Always useful for finding out what files were, or were not created and what the most recent work is.
Again, not much to say here. This is where your files are. Sometimes you can tell a bit more about where the file is used by looking at what directory it is in.
Interacting with the Files View
You can do some cool stuff in the Files View. The most obvious, is you can click on the upside down triangles and sort by any of the columns: Ascending or Descending.
You can also choose Sort Settings… and specify multiple columns to sort on.
Just add columns and set the Ascending flag as needed. Delete by clicking the X or Remove All.
Notice how the triangle now shows the columns that are being used to sort.
When you are done using the sorting, you can click on any of the columns being used in the sort, and choose Cancel sorting.
If you right mouse button (RMB) on any of the cells, you get two options. They both do what they say: open the folder that contains the file or bring up the File Type Filter.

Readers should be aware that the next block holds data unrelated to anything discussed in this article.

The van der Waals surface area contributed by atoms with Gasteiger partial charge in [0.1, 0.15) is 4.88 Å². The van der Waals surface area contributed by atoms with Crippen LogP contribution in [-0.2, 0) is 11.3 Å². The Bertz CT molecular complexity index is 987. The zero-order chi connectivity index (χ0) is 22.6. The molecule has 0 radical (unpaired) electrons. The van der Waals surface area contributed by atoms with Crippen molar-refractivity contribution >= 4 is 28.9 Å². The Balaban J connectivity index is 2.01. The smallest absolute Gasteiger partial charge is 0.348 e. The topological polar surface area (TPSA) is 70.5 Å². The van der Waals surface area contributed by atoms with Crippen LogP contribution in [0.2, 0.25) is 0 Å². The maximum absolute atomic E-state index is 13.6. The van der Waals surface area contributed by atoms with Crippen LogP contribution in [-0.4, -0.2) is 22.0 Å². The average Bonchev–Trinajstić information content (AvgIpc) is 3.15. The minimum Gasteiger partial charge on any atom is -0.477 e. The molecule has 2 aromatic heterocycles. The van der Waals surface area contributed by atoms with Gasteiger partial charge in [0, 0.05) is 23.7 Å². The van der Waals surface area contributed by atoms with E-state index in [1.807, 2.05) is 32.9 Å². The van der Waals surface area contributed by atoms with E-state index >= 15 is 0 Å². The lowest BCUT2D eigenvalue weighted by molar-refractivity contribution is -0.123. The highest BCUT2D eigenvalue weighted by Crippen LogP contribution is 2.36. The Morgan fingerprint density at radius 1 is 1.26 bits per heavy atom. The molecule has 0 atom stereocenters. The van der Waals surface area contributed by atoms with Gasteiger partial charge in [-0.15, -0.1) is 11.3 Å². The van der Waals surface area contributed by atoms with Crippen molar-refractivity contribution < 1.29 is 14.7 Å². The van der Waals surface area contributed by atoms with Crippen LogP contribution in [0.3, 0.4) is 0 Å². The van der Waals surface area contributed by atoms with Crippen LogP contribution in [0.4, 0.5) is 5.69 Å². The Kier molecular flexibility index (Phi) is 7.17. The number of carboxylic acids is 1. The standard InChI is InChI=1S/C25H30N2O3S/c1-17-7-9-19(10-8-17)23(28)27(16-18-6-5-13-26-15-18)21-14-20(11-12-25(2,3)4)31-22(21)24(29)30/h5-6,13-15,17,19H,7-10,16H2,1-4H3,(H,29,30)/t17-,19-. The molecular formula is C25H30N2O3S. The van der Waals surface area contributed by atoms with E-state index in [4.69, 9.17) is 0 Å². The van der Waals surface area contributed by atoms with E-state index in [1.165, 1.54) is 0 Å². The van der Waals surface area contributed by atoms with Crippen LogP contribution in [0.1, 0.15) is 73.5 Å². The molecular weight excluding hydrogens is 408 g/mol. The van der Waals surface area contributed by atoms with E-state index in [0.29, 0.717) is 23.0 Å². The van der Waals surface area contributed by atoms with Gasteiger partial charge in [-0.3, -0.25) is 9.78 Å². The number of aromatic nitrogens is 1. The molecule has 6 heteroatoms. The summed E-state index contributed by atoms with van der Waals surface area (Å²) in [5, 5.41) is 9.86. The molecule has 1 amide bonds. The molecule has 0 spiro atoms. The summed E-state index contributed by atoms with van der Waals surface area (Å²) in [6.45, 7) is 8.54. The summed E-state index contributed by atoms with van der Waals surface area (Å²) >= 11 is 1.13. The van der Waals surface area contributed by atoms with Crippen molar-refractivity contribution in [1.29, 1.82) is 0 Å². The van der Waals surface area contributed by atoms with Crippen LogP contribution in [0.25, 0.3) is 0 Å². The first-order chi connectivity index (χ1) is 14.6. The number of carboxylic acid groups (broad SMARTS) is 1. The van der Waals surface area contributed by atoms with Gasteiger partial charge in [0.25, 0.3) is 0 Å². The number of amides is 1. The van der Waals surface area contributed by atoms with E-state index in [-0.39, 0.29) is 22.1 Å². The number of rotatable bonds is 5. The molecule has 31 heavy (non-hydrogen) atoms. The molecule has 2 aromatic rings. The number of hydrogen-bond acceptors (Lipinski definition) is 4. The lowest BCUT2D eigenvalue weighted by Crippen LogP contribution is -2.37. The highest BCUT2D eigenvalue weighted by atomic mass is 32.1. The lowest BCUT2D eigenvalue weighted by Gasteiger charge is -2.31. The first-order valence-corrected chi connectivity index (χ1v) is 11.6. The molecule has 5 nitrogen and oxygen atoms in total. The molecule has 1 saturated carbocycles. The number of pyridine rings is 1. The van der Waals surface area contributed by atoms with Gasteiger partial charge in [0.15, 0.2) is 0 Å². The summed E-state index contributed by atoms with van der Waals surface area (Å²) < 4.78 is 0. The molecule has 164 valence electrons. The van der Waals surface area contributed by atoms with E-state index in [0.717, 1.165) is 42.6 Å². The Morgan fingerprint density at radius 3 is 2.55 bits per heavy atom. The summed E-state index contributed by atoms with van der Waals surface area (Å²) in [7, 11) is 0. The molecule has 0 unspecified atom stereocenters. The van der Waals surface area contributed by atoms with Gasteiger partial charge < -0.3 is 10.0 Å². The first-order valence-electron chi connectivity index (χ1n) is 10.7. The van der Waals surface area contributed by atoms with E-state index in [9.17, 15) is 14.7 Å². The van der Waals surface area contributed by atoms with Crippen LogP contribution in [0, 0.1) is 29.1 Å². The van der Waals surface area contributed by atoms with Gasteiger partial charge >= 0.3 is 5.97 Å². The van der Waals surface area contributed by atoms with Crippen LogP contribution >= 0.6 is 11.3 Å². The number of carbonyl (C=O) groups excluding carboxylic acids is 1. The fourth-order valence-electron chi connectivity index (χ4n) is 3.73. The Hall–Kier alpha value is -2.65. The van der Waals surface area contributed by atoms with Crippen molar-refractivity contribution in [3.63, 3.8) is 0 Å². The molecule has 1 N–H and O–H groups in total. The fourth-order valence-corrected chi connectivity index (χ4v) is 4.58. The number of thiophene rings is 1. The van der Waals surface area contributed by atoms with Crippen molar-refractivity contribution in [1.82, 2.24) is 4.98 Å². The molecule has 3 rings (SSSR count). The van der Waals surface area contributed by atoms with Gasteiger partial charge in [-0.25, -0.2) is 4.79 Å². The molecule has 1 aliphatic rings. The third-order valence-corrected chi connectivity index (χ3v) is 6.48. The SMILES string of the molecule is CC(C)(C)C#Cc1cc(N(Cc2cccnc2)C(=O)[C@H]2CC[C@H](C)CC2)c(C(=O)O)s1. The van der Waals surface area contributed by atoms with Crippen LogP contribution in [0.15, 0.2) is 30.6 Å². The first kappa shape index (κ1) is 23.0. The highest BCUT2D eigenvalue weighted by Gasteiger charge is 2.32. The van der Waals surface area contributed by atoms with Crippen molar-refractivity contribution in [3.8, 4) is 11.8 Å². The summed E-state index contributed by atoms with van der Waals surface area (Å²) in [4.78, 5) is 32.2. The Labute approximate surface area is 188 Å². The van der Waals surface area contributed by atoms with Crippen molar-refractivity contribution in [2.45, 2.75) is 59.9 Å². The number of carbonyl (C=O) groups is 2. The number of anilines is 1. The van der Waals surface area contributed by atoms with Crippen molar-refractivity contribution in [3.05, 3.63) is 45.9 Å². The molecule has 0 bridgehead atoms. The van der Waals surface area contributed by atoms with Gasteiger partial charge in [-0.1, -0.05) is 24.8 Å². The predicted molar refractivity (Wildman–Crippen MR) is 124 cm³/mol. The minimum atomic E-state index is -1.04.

Note, just because you can open the folder that does not mean you can go messing around with file names and locations. Only do that on files that are not managed by Workbench.
The File Type Filter will list all of your file types and let you turn on or off the visibility of any of them.
This can be very useful for a very complicated project.
Some Suggested Uses
So using this tool is not that hard. A better question than how is why? Here are some suggestions:
Finding Output Files
Many of the solvers in the ANSYS family create log, error, journal, and output files. Instead of poking around and trying to find them through the operating system, you can quickly use the type filter and maybe sort by Date Modified to find the files you need. Then open up the folder containing them and view the contents.